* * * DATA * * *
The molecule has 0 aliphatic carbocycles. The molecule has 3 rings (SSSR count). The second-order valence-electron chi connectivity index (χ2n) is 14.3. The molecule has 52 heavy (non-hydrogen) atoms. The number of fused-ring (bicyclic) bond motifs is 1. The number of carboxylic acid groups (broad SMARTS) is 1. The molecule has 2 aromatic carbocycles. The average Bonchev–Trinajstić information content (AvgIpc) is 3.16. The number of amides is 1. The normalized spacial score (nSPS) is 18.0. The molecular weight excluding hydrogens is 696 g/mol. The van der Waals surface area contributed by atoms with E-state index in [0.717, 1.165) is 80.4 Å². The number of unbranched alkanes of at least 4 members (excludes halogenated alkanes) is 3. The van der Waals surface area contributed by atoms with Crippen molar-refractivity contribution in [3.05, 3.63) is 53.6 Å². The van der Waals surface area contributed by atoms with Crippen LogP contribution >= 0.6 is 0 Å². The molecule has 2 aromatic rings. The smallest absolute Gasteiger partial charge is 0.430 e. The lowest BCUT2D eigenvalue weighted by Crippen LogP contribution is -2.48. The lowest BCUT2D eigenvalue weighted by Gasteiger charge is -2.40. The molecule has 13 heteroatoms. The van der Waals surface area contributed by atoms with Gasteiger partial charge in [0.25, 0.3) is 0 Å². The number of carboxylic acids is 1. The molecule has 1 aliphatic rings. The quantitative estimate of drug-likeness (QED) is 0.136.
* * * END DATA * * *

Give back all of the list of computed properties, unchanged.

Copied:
The molecule has 0 aliphatic carbocycles. The molecule has 3 rings (SSSR count). The second-order valence-electron chi connectivity index (χ2n) is 14.3. The molecule has 52 heavy (non-hydrogen) atoms. The number of fused-ring (bicyclic) bond motifs is 1. The number of carboxylic acid groups (broad SMARTS) is 1. The molecule has 2 aromatic carbocycles. The average Bonchev–Trinajstić information content (AvgIpc) is 3.16. The number of amides is 1. The normalized spacial score (nSPS) is 18.0. The molecular weight excluding hydrogens is 696 g/mol. The van der Waals surface area contributed by atoms with E-state index in [0.717, 1.165) is 80.4 Å². The number of unbranched alkanes of at least 4 members (excludes halogenated alkanes) is 3. The van der Waals surface area contributed by atoms with Crippen molar-refractivity contribution in [3.05, 3.63) is 53.6 Å². The van der Waals surface area contributed by atoms with Crippen LogP contribution >= 0.6 is 0 Å². The molecule has 2 aromatic rings. The smallest absolute Gasteiger partial charge is 0.430 e. The lowest BCUT2D eigenvalue weighted by Crippen LogP contribution is -2.48. The lowest BCUT2D eigenvalue weighted by Gasteiger charge is -2.40. The molecule has 13 heteroatoms. The van der Waals surface area contributed by atoms with Gasteiger partial charge in [0.25, 0.3) is 0 Å². The number of carboxylic acids is 1. The molecule has 1 aliphatic rings. The quantitative estimate of drug-likeness (QED) is 0.136.